California is already overrun with too many lawyers, as the state allows non-traditional, non-accredited paths to the profession. As a lawyer, I have invested a significant amount of RESOURCES (financial, time, etc.) to be able to practice my profession and to do so competently. It is a high bar for a reason. I have worked hard to get where I am at. Your suggestion to allow non-lawyers to provide legal advice is wrong for so many reasons. I would like my profession to at least maintain the little bit of respect and dignity it has left here in California. Not to mention, you are cutting into the livelihoods of people who have made the investments. Many of us incurred massive debt to be able to provide legal advice.” – Attorney in San Bernardino County, CA

With non-lawyers investing in and driving the practice model, clients will be all but guaranteed a profit-driven experience with their lawyers, where the handling of their matters will be affected more by the “bottom line” than their best legal interests.” – Lawyer in Oakland, CA

On August 10th, 2019, the time came to give verbal comments. I went to the State Bar of California, it was my first time there. Given that I had read that many people opposed the proposed regulations, I was expecting many attorneys to show up with pitchforks, but to my surprise, just the opposite happened.
Many people at the hearing gave testimony thanking the task force committee for putting the topic on the discussion table. The committee received words of encouragement, and generally many, including attorneys, talking about how they could see this working. I was surprised to see that many of the people who showed up were actually speaking of non-lawyers in a positive way. The State Bar video recorded the hearing.

While it’s still early and we don’t know how this will end, one thing is for sure–if these regulatory proposed changes are approved, it will dramatically change the traditional legal landscape as we’ve known it in a radical way. Stay tuned.

~ Elizabeth Olvera is the former president of the San Francisco Paralegal Association, she is a Paralegal, Registered Legal Document Assistant, and Immigration Consultant at Olvera & Associates, and is proud that she directly impacts her community to gain access to affordable legal assistance.
Webcast of August 10, 2019 hearing at the State Bar of California

Note: These are the opinions of the author, and not the opinion of any board or association that she is a member or director of.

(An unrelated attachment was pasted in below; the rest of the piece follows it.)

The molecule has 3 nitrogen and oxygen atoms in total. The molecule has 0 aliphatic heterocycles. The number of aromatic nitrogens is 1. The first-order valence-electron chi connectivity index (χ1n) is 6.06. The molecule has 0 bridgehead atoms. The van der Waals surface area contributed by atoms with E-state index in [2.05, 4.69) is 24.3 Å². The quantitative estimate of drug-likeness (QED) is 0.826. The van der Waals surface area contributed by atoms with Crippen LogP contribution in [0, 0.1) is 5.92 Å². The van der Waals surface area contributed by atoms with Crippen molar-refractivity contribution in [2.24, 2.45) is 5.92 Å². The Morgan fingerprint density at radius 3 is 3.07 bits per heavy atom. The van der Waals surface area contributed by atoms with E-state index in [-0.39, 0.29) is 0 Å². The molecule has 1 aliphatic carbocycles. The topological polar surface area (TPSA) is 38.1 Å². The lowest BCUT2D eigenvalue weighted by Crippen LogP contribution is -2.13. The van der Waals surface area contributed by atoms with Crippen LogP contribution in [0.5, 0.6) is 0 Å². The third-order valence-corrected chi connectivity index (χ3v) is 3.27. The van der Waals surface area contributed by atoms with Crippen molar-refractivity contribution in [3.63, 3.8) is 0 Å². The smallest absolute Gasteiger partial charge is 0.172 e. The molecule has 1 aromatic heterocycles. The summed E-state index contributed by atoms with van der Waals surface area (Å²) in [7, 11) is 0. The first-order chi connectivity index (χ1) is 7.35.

CALDA’s Newest Board Member – Me!



Elizabeth Olvera was recently elected as a board member of CALDA and is the Membership Chair. Elizabeth first became a member of CALDA in 2014 as a Legal Document Assistant. Previously Elizabeth was the President of the San Francisco Paralegal Association.
Elizabeth’s legal career began when she received a paralegal certificate from city college and started working at a civil litigation law firm as a file clerk, and eventually working her way up to being the lead trial paralegal. Twelve years later she went to work at the District Attorney’s office, and eventually opening her Legal Document Assistant & Notary business, Olvera & Associates in 2015.

Elizabeth Olvera
CALDA Board Member
Membership Chair
& Legal Document Assistant
415 985-7080

Potential Consequences For Paralegals Not Meeting Their MCLE Requirements In California/

Since January 1, 2007 paralegals have been required to certify that they have completed a certain number of hours participating in mandatory continuing legal education (MCLE) workshops. According to Business and Professions Code section 6450(d), paralegals must complete the following MCLE hours every two years:

  • 4 hours of legal ethics
  • 4 hours of general law or specialized law

Unlike attorneys, paralegals are not required to submit their certifications to the state bar or any other overseeing entity. Paralegals are only required to provide those certifications to their supervising attorney. There is no specific format in which the certifications must be presented to the supervising attorney.

Given the lack of oversight over the paralegal certifications and the strenuous demands of a busy paralegal’s workload, it can become easy for a paralegal to not be in compliance with 6450(d).